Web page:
Reblog: Comp Titles

Hello!  I’m running hot out the gate on a new month of NaNo and, if you’ve followed this blog for any length of time at all, you know what that means.  For those who don’t, it means I’m scaling back on the attention I give the blog so that I can churn out a mega-ugly little first draft by the end of the month.  But I’ve got some fun comics planned, and some very enlightening reblogs from people who are smarter than me.  Our first up is courtesy of Andrea Backofen via Penguin Random House, who will tell us all about comp titles- why we need ’em, how to find ’em, and so forth.  Enjoy!

Comp Titles—An Elevator Pitch for Your Book

shelvesEvery author’s work is unique. And yet, early in the publishing process, authors are often asked by agents or publishers to provide comparison (“comp”) titles. We asked Penguin Random House editorial, sales, and analytics teams why comp titles are important, what makes for a meaningful comp, and how to find them if you are asked.

What Are Comp Titles and Why Are They Useful?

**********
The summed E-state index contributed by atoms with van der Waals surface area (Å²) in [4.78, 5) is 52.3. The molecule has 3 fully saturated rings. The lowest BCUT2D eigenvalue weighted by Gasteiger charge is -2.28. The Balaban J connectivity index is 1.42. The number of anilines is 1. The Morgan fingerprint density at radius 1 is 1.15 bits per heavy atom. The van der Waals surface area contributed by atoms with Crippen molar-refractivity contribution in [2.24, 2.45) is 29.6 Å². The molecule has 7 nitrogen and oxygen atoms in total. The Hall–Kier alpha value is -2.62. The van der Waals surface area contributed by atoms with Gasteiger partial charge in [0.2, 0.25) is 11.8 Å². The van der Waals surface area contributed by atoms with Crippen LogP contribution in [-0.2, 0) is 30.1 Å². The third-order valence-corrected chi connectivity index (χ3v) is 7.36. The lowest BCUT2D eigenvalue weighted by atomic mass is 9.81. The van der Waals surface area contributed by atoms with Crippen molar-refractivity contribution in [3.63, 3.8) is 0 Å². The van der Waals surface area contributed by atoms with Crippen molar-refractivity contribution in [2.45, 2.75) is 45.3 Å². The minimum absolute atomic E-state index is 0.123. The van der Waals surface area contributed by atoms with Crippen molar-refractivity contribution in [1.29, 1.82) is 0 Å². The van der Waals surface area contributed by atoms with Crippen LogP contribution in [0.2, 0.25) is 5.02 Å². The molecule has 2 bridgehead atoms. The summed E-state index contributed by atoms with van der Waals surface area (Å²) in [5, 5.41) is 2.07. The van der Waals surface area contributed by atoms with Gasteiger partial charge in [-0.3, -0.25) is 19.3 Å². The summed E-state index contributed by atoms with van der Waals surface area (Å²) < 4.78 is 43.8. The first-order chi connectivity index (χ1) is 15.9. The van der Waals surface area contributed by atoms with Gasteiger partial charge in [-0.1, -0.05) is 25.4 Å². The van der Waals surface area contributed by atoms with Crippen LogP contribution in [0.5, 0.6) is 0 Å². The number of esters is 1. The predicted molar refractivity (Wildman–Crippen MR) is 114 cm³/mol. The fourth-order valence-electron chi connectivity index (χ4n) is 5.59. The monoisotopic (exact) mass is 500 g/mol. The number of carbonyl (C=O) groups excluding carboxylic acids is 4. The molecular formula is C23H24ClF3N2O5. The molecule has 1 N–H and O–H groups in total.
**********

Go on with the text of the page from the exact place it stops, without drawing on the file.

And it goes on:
Comparison (“comp”) titles are books that are similar to yours in one of two ways: Either the content is comparable or the sales trends are expected to be similar. For your publishing team, comp titles are extremely important. The comps help editors making acquisition decisions to figure out who and how big the audience might be for a specific title. Editors also look at the sales trajectories of comp titles: Will Book X be the type of book to backlist forever, like Book Y, or go strong out of the gate and then fade fast when the publicity dies down, like Book Z? Marketing teams also find comps useful when putting together marketing plans for individual titles.

Additionally, comp titles are essential for the sales group: They give the sales reps a good shorthand when selling in to retailers. Reps have only thirty seconds to pitch each book with some accounts.  Being able to say “It’s like x and y” can be one of the most effective ways to get attention from the buyer and to set expectations about audience and ballpark sales potential.

While our publishing teams often add additional comp titles during the publishing process, it is immensely valuable for them to understand what comp titles you suggest, so you can align your expectations about framing and positioning early in the process.

What Makes a Good Comp Title?

Here are a few things to ask yourself when determining if your selection is a good one…

Read More! –>

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